3. View Conversation
    At least until every county or so willingly decided to submit to Christ, which I think will happen eventually because I'm a postmillennialist.
  4. View Conversation
    I wish things were a lot more local too. I'm really not looking for a country of 300 million at all. I think that's too big. Those who didn't want to live by Christian law could live somewhere else and choose God's judgment over his blessings.
  5. View Conversation
    And while I do believe the BIble requires civil authorities to punish homosexuality, and with death as the maximum penalty, I don't think it would be legitimate even for the government to just round up people in a gay bar.

    My reasons on the bearing arms bit are much closer to yours (resistance against tyranny.)
  6. View Conversation
    To be perfectly clear, I absolutely oppose vigilantism. I know you were joking around but I just want you to be clear on where I stand.
  7. View Conversation
    Will you kindly give a tongue lashing to the racist of the board, AmericanSpartan? Thank you. I'd like to see it.
  8. Sorry, but you have failed. That verse does not contain the words "Grace is irresistible." You can interpret it that way, but that's not what the verse says. You had to admit there was "relational language" in the Bible. Yet you have stuck to your guns that there isn't a verse that says "Have a relationship with Jesus." Likewise there is no verse that says "Grace is irresistible." If you were honest you would simply admit that. But you aren't honest.
  9. View Conversation
    Acts 13:48
    And when the Gentiles heard this, they began rejoicing and glorifying the word of the Lord, and as many as were appointed to eternal life believed.
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About jmdrake

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9/11 Thermate experiments

Winston Churchhill on why the U.S. should have stayed OUT of World War I

"I am so %^&*^ sick of this cult of Ron Paul. The Paulites. What is with these %^&*^ people? Why are there so many of them?" YouTube rant by "TheAmazingAtheist"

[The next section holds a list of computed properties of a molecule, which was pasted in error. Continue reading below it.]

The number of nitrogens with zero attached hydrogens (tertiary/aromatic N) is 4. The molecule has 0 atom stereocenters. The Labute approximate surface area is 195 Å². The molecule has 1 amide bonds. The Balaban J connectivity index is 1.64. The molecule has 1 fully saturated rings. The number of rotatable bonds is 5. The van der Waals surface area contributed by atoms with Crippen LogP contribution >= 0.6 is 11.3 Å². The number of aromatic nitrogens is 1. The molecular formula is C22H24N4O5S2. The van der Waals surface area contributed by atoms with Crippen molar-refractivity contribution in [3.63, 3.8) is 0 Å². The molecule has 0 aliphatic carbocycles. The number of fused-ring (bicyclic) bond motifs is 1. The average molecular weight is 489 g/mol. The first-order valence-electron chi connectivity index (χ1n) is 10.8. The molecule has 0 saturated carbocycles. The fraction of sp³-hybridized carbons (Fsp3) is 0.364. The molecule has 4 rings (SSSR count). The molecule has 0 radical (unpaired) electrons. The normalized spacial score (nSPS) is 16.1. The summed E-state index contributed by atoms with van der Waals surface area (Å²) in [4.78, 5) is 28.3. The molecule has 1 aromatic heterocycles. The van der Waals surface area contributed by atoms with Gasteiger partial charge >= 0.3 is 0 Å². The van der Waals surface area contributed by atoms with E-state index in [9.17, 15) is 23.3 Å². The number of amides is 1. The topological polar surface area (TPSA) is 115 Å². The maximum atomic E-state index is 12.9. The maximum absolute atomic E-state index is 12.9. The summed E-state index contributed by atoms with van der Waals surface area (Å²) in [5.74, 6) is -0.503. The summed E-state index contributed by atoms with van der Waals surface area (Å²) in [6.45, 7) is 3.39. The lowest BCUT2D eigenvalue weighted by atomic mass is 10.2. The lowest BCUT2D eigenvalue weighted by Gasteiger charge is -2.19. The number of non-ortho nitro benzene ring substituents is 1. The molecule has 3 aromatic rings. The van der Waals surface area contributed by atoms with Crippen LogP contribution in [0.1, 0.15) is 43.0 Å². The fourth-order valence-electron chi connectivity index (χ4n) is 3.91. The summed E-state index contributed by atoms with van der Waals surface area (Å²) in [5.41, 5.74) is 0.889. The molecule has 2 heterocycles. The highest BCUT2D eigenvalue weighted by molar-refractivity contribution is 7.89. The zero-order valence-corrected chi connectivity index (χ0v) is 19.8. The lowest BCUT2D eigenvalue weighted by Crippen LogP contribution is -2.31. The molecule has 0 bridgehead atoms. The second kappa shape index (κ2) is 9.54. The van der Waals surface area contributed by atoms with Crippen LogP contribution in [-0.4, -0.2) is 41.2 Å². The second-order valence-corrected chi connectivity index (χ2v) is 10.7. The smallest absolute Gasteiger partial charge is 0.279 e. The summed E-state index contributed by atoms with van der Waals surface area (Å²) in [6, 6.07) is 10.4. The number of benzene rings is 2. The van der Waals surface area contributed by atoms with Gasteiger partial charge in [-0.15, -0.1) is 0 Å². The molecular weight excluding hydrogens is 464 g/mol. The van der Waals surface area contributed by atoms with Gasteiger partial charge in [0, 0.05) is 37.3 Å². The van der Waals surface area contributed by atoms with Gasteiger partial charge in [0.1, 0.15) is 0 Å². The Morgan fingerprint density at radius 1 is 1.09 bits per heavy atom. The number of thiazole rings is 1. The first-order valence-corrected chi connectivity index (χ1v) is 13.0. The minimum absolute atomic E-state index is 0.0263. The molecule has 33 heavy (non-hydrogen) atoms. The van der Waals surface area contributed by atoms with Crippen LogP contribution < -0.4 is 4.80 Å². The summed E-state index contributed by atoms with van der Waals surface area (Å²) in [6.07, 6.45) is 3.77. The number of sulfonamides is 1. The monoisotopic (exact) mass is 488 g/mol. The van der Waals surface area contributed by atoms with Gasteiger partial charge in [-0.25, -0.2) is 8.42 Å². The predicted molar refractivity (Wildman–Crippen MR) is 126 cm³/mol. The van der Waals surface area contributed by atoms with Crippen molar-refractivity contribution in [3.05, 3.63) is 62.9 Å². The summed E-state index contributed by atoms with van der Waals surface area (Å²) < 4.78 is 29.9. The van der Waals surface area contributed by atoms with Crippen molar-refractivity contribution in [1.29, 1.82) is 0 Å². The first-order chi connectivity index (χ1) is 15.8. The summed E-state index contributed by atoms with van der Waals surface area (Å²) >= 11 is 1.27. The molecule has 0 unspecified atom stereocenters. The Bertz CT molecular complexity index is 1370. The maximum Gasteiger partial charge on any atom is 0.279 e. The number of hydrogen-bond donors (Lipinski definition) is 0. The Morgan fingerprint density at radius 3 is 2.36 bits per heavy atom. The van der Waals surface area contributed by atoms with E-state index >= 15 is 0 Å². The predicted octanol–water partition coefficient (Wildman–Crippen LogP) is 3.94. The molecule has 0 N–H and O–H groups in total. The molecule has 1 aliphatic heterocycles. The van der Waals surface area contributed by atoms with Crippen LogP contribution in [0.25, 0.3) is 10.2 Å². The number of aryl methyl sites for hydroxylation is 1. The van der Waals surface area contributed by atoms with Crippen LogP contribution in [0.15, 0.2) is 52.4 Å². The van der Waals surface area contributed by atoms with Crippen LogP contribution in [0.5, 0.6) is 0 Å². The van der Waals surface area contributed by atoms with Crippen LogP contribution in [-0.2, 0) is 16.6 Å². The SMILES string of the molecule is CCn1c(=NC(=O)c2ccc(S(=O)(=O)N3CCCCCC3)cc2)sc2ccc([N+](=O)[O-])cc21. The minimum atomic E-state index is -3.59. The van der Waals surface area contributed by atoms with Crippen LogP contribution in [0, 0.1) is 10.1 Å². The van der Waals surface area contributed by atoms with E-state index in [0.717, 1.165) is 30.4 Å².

"We as a country have lost faith and confidence in freedom." -- Ron Paul

"It can be a challenge to follow the pronouncements of President Trump, as he often seems to change his position on any number of items from week to week, or from day to day, or even from minute to minute." -- Ron Paul
Quote Originally Posted by Brian4Liberty View Post
The road to hell is paved with good intentions. No need to make it a superhighway.
Quote Originally Posted by osan View Post
The only way I see Trump as likely to affect any real change would be through martial law, and that has zero chances of success without strong buy-in by the JCS at the very minimum.


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Recent Entries

How Ron Paul could smack down Iran critics

by jmdrake on 05-15-2013 at 08:34 AM
Quote Originally Posted by jmdrake View Post
Ron needs to quit playing defense and go on offense. It's not enough to say "the Soviet Union was worse than Iran." If he could point out the following documented facts it would shut the naysayer up for good or at least make them back-peddle.

1) In 2003 Iran was the only Muslim country to help us fight and remove the Taliban from power.

See: Jane's Defense Weekly India joins anti-Taliban coalition. "India is believed to have joined Russia, the USA

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The new bill of rights.

by jmdrake on 05-15-2013 at 08:33 AM
Quote Originally Posted by jmdrake View Post
This parody is an attempt to "rewrite" the bill of rights in keeping with the current application by our criminal government. Original text will be in italics followed by a list of possible options.

Amendment I

Congress shall make no law respecting an establishment of religion, or prohibiting the free exercise thereof; or abridging the freedom of speech, or of the press; or the right of the people peaceably to assemble, and to petition the government

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Federal Reserve advised gold standard for Russia

by jmdrake on 05-15-2013 at 08:32 AM
Quote Originally Posted by jmdrake View Post
I ran across this information by accident (providence?) while looking for something else. The first link is an essay from Jude Wanniski who went with fed governor Wayne Angell to Moscow right after the collapse of the soviet union. Note that Angell advocated the new Russia to go to a gold backed currency! The second link is an online Google book from the Mises institute that talks about the same essay. I've excerpted the essay bellow. (It's too long to post directly). It's interesting to note

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Washington Post 2002 : The U.S. pushed jihad on Afghan schoolchildren.

by jmdrake on 09-13-2011 at 01:15 PM
Quote Originally Posted by dannno View Post
From U.S., the ABC's of Jihad
Violent Soviet-Era Textbooks Complicate Afghan Education Efforts

By Joe Stephens and David B. Ottaway
Washington Post Staff Writers
Saturday, March 23, 2002; Page A01

In the twilight of the Cold War, the United States spent millions of dollars to supply Afghan schoolchildren with textbooks filled with violent images and militant Islamic teachings, part of covert attempts to spur resistance to the Soviet occupation.